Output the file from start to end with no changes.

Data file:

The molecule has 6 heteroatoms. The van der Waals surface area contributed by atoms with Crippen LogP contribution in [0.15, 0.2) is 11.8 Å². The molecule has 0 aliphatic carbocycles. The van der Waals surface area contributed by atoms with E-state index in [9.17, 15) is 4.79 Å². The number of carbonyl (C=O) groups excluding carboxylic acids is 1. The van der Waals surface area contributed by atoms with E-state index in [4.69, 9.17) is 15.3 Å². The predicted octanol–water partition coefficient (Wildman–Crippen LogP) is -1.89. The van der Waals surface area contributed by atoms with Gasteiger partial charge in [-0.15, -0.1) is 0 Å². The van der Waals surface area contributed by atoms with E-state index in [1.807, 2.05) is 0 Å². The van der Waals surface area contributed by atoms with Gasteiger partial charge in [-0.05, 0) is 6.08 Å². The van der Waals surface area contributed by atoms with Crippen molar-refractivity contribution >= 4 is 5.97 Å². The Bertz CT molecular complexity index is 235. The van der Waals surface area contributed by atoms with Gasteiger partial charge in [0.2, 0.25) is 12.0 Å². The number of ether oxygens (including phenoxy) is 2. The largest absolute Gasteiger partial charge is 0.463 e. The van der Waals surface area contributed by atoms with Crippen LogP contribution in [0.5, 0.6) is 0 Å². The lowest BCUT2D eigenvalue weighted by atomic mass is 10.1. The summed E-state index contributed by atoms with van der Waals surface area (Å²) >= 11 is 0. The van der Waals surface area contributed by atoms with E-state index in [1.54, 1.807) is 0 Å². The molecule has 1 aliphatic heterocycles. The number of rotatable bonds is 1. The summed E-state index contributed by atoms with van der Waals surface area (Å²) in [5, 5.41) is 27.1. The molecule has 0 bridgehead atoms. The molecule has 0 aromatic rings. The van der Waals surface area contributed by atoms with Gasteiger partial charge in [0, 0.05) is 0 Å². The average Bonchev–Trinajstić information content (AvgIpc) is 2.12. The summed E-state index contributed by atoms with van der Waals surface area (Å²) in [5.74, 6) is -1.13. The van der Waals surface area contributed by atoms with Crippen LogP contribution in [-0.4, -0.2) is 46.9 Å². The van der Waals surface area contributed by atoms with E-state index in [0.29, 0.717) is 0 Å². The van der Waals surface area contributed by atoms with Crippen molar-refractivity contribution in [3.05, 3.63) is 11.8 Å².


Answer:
The molecule has 6 heteroatoms. The van der Waals surface area contributed by atoms with Crippen LogP contribution in [0.15, 0.2) is 11.8 Å². The molecule has 0 aliphatic carbocycles. The van der Waals surface area contributed by atoms with E-state index in [9.17, 15) is 4.79 Å². The number of carbonyl (C=O) groups excluding carboxylic acids is 1. The van der Waals surface area contributed by atoms with E-state index in [4.69, 9.17) is 15.3 Å². The predicted octanol–water partition coefficient (Wildman–Crippen LogP) is -1.89. The van der Waals surface area contributed by atoms with Gasteiger partial charge in [-0.15, -0.1) is 0 Å². The van der Waals surface area contributed by atoms with E-state index in [1.807, 2.05) is 0 Å². The van der Waals surface area contributed by atoms with Gasteiger partial charge in [-0.05, 0) is 6.08 Å². The van der Waals surface area contributed by atoms with Crippen molar-refractivity contribution >= 4 is 5.97 Å². The Bertz CT molecular complexity index is 235. The van der Waals surface area contributed by atoms with Gasteiger partial charge in [0.2, 0.25) is 12.0 Å². The number of ether oxygens (including phenoxy) is 2. The largest absolute Gasteiger partial charge is 0.463 e. The van der Waals surface area contributed by atoms with Crippen LogP contribution in [0.5, 0.6) is 0 Å². The lowest BCUT2D eigenvalue weighted by atomic mass is 10.1. The summed E-state index contributed by atoms with van der Waals surface area (Å²) >= 11 is 0. The van der Waals surface area contributed by atoms with E-state index in [1.54, 1.807) is 0 Å². The molecule has 1 aliphatic heterocycles. The number of rotatable bonds is 1. The summed E-state index contributed by atoms with van der Waals surface area (Å²) in [5, 5.41) is 27.1. The molecule has 0 bridgehead atoms. The molecule has 0 aromatic rings. The van der Waals surface area contributed by atoms with Gasteiger partial charge in [0, 0.05) is 0 Å². The average Bonchev–Trinajstić information content (AvgIpc) is 2.12. The summed E-state index contributed by atoms with van der Waals surface area (Å²) in [5.74, 6) is -1.13. The van der Waals surface area contributed by atoms with Crippen LogP contribution in [-0.4, -0.2) is 46.9 Å². The van der Waals surface area contributed by atoms with E-state index in [0.29, 0.717) is 0 Å². The van der Waals surface area contributed by atoms with Crippen molar-refractivity contribution in [3.05, 3.63) is 11.8 Å².